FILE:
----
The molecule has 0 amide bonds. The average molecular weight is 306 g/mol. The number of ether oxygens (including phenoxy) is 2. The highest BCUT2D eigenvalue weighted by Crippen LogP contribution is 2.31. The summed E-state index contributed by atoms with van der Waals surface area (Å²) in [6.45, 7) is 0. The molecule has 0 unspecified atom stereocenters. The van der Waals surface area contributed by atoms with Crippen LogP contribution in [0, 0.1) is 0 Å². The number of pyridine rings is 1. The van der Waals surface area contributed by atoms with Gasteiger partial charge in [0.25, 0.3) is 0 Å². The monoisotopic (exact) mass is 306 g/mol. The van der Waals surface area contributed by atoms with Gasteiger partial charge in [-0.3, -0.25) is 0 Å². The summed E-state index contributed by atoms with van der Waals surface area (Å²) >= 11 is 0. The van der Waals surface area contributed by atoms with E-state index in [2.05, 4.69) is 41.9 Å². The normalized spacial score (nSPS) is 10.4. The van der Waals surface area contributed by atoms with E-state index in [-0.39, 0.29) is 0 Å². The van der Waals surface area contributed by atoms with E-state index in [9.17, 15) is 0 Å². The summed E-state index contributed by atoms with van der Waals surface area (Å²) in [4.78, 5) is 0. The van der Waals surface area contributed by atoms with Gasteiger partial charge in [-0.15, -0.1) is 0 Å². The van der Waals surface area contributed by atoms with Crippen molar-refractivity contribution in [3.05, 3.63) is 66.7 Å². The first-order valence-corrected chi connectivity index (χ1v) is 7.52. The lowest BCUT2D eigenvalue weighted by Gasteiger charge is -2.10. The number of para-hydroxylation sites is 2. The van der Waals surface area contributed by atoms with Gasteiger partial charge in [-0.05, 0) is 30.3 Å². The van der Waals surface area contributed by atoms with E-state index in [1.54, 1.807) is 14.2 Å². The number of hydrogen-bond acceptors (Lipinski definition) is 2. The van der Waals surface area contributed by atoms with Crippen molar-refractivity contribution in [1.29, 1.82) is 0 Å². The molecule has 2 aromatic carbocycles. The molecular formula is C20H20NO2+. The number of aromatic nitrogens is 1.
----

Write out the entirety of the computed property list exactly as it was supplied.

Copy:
The molecule has 0 amide bonds. The average molecular weight is 306 g/mol. The number of ether oxygens (including phenoxy) is 2. The highest BCUT2D eigenvalue weighted by Crippen LogP contribution is 2.31. The summed E-state index contributed by atoms with van der Waals surface area (Å²) in [6.45, 7) is 0. The molecule has 0 unspecified atom stereocenters. The van der Waals surface area contributed by atoms with Crippen LogP contribution in [0, 0.1) is 0 Å². The number of pyridine rings is 1. The van der Waals surface area contributed by atoms with Gasteiger partial charge in [0.25, 0.3) is 0 Å². The monoisotopic (exact) mass is 306 g/mol. The van der Waals surface area contributed by atoms with Gasteiger partial charge in [-0.3, -0.25) is 0 Å². The summed E-state index contributed by atoms with van der Waals surface area (Å²) >= 11 is 0. The van der Waals surface area contributed by atoms with E-state index in [2.05, 4.69) is 41.9 Å². The normalized spacial score (nSPS) is 10.4. The van der Waals surface area contributed by atoms with E-state index in [-0.39, 0.29) is 0 Å². The van der Waals surface area contributed by atoms with E-state index in [9.17, 15) is 0 Å². The summed E-state index contributed by atoms with van der Waals surface area (Å²) in [4.78, 5) is 0. The van der Waals surface area contributed by atoms with Gasteiger partial charge in [-0.15, -0.1) is 0 Å². The van der Waals surface area contributed by atoms with Crippen molar-refractivity contribution in [3.05, 3.63) is 66.7 Å². The first-order valence-corrected chi connectivity index (χ1v) is 7.52. The lowest BCUT2D eigenvalue weighted by Gasteiger charge is -2.10. The number of para-hydroxylation sites is 2. The van der Waals surface area contributed by atoms with Gasteiger partial charge in [-0.05, 0) is 30.3 Å². The van der Waals surface area contributed by atoms with E-state index in [1.54, 1.807) is 14.2 Å². The number of hydrogen-bond acceptors (Lipinski definition) is 2. The van der Waals surface area contributed by atoms with Crippen molar-refractivity contribution in [1.29, 1.82) is 0 Å². The molecule has 2 aromatic carbocycles. The molecular formula is C20H20NO2+. The number of aromatic nitrogens is 1.